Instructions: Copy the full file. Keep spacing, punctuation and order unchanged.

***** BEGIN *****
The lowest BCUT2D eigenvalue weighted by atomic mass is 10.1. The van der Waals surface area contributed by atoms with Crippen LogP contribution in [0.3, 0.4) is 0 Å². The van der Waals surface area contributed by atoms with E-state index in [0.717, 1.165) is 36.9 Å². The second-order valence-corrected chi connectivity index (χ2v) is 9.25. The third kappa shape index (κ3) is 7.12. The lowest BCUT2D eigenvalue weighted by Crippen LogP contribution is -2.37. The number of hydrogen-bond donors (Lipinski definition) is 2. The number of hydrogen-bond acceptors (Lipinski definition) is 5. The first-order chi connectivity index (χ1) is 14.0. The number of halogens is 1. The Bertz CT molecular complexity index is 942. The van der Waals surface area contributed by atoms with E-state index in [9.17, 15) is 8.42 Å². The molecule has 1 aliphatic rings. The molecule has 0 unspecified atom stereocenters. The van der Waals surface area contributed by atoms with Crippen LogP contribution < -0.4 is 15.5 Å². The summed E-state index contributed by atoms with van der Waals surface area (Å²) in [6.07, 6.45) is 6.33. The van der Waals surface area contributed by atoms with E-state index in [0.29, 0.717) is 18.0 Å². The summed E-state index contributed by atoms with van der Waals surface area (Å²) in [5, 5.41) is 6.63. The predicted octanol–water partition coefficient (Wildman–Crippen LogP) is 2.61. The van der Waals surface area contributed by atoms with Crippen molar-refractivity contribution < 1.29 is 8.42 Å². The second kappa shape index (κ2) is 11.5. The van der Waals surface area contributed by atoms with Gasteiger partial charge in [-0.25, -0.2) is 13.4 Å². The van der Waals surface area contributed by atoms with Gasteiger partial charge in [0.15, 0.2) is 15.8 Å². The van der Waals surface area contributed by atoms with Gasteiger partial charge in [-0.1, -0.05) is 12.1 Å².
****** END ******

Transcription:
The lowest BCUT2D eigenvalue weighted by atomic mass is 10.1. The van der Waals surface area contributed by atoms with Crippen LogP contribution in [0.3, 0.4) is 0 Å². The van der Waals surface area contributed by atoms with E-state index in [0.717, 1.165) is 36.9 Å². The second-order valence-corrected chi connectivity index (χ2v) is 9.25. The third kappa shape index (κ3) is 7.12. The lowest BCUT2D eigenvalue weighted by Crippen LogP contribution is -2.37. The number of hydrogen-bond donors (Lipinski definition) is 2. The number of hydrogen-bond acceptors (Lipinski definition) is 5. The first-order chi connectivity index (χ1) is 14.0. The number of halogens is 1. The Bertz CT molecular complexity index is 942. The van der Waals surface area contributed by atoms with E-state index in [9.17, 15) is 8.42 Å². The molecule has 1 aliphatic rings. The molecule has 0 unspecified atom stereocenters. The van der Waals surface area contributed by atoms with Crippen LogP contribution < -0.4 is 15.5 Å². The summed E-state index contributed by atoms with van der Waals surface area (Å²) in [6.07, 6.45) is 6.33. The van der Waals surface area contributed by atoms with E-state index in [0.29, 0.717) is 18.0 Å². The summed E-state index contributed by atoms with van der Waals surface area (Å²) in [5, 5.41) is 6.63. The predicted octanol–water partition coefficient (Wildman–Crippen LogP) is 2.61. The van der Waals surface area contributed by atoms with Crippen molar-refractivity contribution < 1.29 is 8.42 Å². The second kappa shape index (κ2) is 11.5. The van der Waals surface area contributed by atoms with Gasteiger partial charge in [-0.25, -0.2) is 13.4 Å². The van der Waals surface area contributed by atoms with Gasteiger partial charge in [0.15, 0.2) is 15.8 Å². The van der Waals surface area contributed by atoms with Gasteiger partial charge in [-0.1, -0.05) is 12.1 Å².